The Gaza Strip’s
Political fighting between Palestinian factions prevents solution for millions who have little electricity as the weather gets warmer
lone power station shut down because it ran out of fuel, leaving Palestinians with little electricity as the weather gets warmer.
gaza city — A 10-year blockade and three wars have hardened the people of the Gaza Strip, but now they face a new challenge: a lone power station without fuel.
The problem means long hours without electricity for the 2 million Palestinians living in the coastal enclave. And the situation is about to get worse as the Middle East heads toward a typical arid summer and the Muslim holy month of Ramadan.
The solution could be simple: provide Gazans with fuel for their single power plant. But the problem is caught in the middle of a power struggle between the West Bank’s Palestinian Authority and Hamas, the militant rulers of the Gaza Strip.
Until now, the Palestinian Authority received fuel from Israel and sold it to the power station in Gaza. The Palestinian Authority even reduced the taxes.
But financial difficulties meant other countries occasionally had to step in to cover the cost. In January, after public unrest over power cuts, Qatar and Turkey donated three months’ worth of fuel to Gaza.
But that arrangement has ended, and the Palestinian Authority has said that as long as Hamas remains in charge in Gaza, it should be responsible for paying the electricity bill — at the full cost.
The political fighting between the two Palestinian factions has left Gazans to survive with between four and six hours of electricity a day.
“I live on the sixth floor, and electricity is important for me not only inside my apartment but also outside, to operate the elevator,” said Maisa al-Masri, a 38-year-old resident of the strip. She is a mother of five and has severe back problems.
“I have to walk up and down the stairs with my little baby when I come back from work,” she said. “Since 2006 we are suffering, and Palestinian leadership in Gaza and the West Bank don’t care about us, only about their own interests.”
Hamas has governed Gaza since it violently seized power from its rival Palestinian faction Fatah in 2007. Since then, relations between Gaza and the West Bank, which is run by the Fatah-controlled Palestinian Authority, have been tense.
Israel also views Hamas’s takeover of Gaza as hostile and has kept in place a land and sea blockade of the strip, controlling goods and people going in and out. Hamas, which is affiliated with the Muslim Brotherhood movement, also has strained relations with the current Egyptian administration, which has kept its crossing with Gaza mostly closed in recent years.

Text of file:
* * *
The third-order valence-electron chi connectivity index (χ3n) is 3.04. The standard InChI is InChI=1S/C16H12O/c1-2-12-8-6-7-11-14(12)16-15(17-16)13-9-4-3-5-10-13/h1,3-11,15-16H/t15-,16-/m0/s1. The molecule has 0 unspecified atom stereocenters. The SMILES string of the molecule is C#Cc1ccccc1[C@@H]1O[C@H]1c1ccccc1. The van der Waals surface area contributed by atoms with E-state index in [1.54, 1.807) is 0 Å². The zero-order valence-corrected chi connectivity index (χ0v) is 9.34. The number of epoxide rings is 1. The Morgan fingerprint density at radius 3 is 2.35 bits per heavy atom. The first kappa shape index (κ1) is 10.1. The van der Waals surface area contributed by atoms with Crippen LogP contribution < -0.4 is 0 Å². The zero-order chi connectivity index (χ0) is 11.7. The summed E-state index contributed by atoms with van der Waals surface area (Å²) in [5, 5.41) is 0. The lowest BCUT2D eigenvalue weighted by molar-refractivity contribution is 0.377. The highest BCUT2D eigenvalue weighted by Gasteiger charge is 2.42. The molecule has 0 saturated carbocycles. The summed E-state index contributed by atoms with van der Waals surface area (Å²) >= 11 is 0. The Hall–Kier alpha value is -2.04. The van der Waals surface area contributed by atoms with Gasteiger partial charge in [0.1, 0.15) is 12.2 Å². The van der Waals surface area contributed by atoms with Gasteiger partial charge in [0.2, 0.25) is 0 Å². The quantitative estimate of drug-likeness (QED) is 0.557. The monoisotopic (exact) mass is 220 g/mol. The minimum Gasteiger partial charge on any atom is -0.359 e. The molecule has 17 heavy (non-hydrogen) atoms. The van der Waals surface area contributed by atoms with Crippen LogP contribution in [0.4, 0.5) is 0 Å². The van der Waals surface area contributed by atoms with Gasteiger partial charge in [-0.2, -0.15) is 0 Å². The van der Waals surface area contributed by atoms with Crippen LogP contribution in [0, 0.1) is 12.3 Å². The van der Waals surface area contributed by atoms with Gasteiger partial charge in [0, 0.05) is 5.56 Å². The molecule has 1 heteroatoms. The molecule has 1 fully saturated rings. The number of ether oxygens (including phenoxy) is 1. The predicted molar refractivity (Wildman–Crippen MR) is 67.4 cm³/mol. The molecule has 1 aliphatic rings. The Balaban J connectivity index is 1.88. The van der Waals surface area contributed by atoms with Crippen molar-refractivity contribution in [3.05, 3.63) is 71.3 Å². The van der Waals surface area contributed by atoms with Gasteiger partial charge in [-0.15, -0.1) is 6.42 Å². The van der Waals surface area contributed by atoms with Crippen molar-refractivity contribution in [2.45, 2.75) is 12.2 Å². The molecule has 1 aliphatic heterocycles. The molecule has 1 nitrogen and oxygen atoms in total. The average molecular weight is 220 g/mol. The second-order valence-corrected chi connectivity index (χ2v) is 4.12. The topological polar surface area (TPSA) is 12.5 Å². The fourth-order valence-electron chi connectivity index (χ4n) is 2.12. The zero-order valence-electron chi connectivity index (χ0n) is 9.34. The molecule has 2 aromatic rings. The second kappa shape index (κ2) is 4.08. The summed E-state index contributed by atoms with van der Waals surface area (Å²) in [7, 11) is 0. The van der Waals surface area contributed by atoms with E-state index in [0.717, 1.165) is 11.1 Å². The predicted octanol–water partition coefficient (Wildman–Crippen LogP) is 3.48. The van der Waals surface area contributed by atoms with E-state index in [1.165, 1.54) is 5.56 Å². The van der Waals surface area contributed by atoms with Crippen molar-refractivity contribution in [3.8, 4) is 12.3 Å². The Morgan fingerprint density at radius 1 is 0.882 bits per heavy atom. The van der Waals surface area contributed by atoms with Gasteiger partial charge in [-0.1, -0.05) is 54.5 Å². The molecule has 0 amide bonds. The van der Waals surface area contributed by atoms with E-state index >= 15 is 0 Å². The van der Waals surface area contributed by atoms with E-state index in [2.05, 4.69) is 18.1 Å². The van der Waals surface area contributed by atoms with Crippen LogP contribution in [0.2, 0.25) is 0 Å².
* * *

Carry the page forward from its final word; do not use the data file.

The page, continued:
Hamas has asked the Palestinian Authority to help by at least reducing the taxes it charges for the fuel. Palestinian Authority President Mahmoud Abbas, however, last week refused to cut or remove the tax unless Hamas relinquishes power to the Palestinian Authority.
“Hamas says it does not collect enough from the electricity bills because people in Gaza are poor. They believe the Palestinian Authority should pay part or most of the cost,” said Ghassan Khatib, a professor of political science at Bir Zeit University near the West Bank town of Ramallah. “The PA says that does not make sense, that Hamas is governing Gaza while the PA is paying for Gaza.”
The outcome of the standoff, Khatib said, is “increasing of the suffering of the people in Gaza. Hamas will never give up the leadership, and the people will suffer more.”
Fathi Sheikh Khalil, head of Hamas’s energy authority in Gaza, said fuel taxes charged by the Palestinian Authority are untenable. The taxes more than double the cost of operating the plant’s two turbines, Sheikh Khalil said.
He said Gaza is now relying on supplies coming from Israel and Egypt, but it is not enough. Israel supplies about 120 megawatts of electricity and Egypt a further 20 to 30 megawatts. But Gaza needs an estimated 400 megawatts to sustain itself, according to Gaza’s energy authority. Add to that the instability in Egypt’s Sinai Peninsula, which often causes the supply line from there to stop functioning.
“The electricity cuts will also affect municipal services such as pumping water to people’s homes and wastewater treatment,” Sheikh Khalil said.
Gaza’s hospitals have warned that they will not be able to operate for much longer.
Maj. Gen. Yoav Mordechai, head of the Israeli military authority responsible for Gaza, sent a letter earlier this month to international aid organizations warning that electricity shortages combined with water purification problems could soon create an even worse humanitarian crisis in the enclave.
In the meantime, Gazans have tried to find alternatives. In the beginning, they relied on small, fuel-operated generators. Then they turned to rechargeable batteries, called inverters, for lighting.
“I am following with great concern the tense situation in Gaza, where a new energy crisis is now unfolding,” Nickolay Mladenov, the U.N. special coordinator for the Middle East peace process, said in a statement Wednesday.
“The authorities in Gaza must ensure that collection rates are improved and that revenue collected in Gaza is returned to the legitimate Palestinian authorities in order to keep fuel and electricity supply flowing,” he said.
He also called on Israel to ease the entry of materials for repairs and maintenance of the grid and power plant, and for Egypt to repair and upgrade its power lines to Gaza.
“Palestinians in Gaza, who live in a protracted humanitarian crisis, can no longer be held hostage by disagreements, divisions and closures,” Mladenov said. Eglash reported from Jerusalem.
A woman helps her son study by candlelight in the Khan Younis refugee camp in the Gaza Strip. Gaza’s only functioning power plant shut down because it ran out of fuel.